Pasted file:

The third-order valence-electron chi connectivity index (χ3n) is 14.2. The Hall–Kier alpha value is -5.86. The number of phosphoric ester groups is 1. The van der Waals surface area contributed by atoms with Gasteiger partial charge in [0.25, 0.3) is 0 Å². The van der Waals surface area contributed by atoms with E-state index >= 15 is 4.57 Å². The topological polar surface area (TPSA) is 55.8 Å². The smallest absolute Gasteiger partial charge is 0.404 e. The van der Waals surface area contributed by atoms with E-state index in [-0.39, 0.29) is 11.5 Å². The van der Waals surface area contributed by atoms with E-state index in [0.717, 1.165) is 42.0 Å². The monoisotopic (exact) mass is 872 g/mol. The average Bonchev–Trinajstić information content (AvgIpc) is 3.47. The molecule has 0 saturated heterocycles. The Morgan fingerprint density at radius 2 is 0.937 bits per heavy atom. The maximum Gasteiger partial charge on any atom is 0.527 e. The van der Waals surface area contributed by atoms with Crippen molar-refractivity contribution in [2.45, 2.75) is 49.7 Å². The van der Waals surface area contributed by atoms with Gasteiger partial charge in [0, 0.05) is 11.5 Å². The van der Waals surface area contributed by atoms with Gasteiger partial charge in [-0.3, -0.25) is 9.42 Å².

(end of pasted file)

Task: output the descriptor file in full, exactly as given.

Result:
The third-order valence-electron chi connectivity index (χ3n) is 14.2. The Hall–Kier alpha value is -5.86. The number of phosphoric ester groups is 1. The van der Waals surface area contributed by atoms with Gasteiger partial charge in [0.25, 0.3) is 0 Å². The van der Waals surface area contributed by atoms with E-state index >= 15 is 4.57 Å². The topological polar surface area (TPSA) is 55.8 Å². The smallest absolute Gasteiger partial charge is 0.404 e. The van der Waals surface area contributed by atoms with E-state index in [-0.39, 0.29) is 11.5 Å². The van der Waals surface area contributed by atoms with E-state index in [0.717, 1.165) is 42.0 Å². The monoisotopic (exact) mass is 872 g/mol. The average Bonchev–Trinajstić information content (AvgIpc) is 3.47. The molecule has 0 saturated heterocycles. The Morgan fingerprint density at radius 2 is 0.937 bits per heavy atom. The maximum Gasteiger partial charge on any atom is 0.527 e. The van der Waals surface area contributed by atoms with Crippen molar-refractivity contribution in [2.45, 2.75) is 49.7 Å². The van der Waals surface area contributed by atoms with Gasteiger partial charge in [0, 0.05) is 11.5 Å². The van der Waals surface area contributed by atoms with Gasteiger partial charge in [-0.3, -0.25) is 9.42 Å².